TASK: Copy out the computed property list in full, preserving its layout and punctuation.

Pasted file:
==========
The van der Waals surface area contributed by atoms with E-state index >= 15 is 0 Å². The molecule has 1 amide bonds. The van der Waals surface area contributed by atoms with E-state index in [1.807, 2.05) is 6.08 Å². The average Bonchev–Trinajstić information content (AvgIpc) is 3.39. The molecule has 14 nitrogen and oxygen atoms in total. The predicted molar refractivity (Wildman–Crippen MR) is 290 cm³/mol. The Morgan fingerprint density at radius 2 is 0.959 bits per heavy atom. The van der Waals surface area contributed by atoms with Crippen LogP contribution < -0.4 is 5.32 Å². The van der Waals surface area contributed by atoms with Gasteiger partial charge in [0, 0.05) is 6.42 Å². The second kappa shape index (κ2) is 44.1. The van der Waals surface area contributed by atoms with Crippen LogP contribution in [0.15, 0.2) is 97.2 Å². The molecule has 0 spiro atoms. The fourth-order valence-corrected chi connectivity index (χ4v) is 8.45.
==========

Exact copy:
The van der Waals surface area contributed by atoms with E-state index >= 15 is 0 Å². The molecule has 1 amide bonds. The van der Waals surface area contributed by atoms with E-state index in [1.807, 2.05) is 6.08 Å². The average Bonchev–Trinajstić information content (AvgIpc) is 3.39. The molecule has 14 nitrogen and oxygen atoms in total. The predicted molar refractivity (Wildman–Crippen MR) is 290 cm³/mol. The Morgan fingerprint density at radius 2 is 0.959 bits per heavy atom. The van der Waals surface area contributed by atoms with Crippen LogP contribution < -0.4 is 5.32 Å². The van der Waals surface area contributed by atoms with Gasteiger partial charge in [0, 0.05) is 6.42 Å². The second kappa shape index (κ2) is 44.1. The van der Waals surface area contributed by atoms with Crippen LogP contribution in [0.15, 0.2) is 97.2 Å². The molecule has 0 spiro atoms. The fourth-order valence-corrected chi connectivity index (χ4v) is 8.45.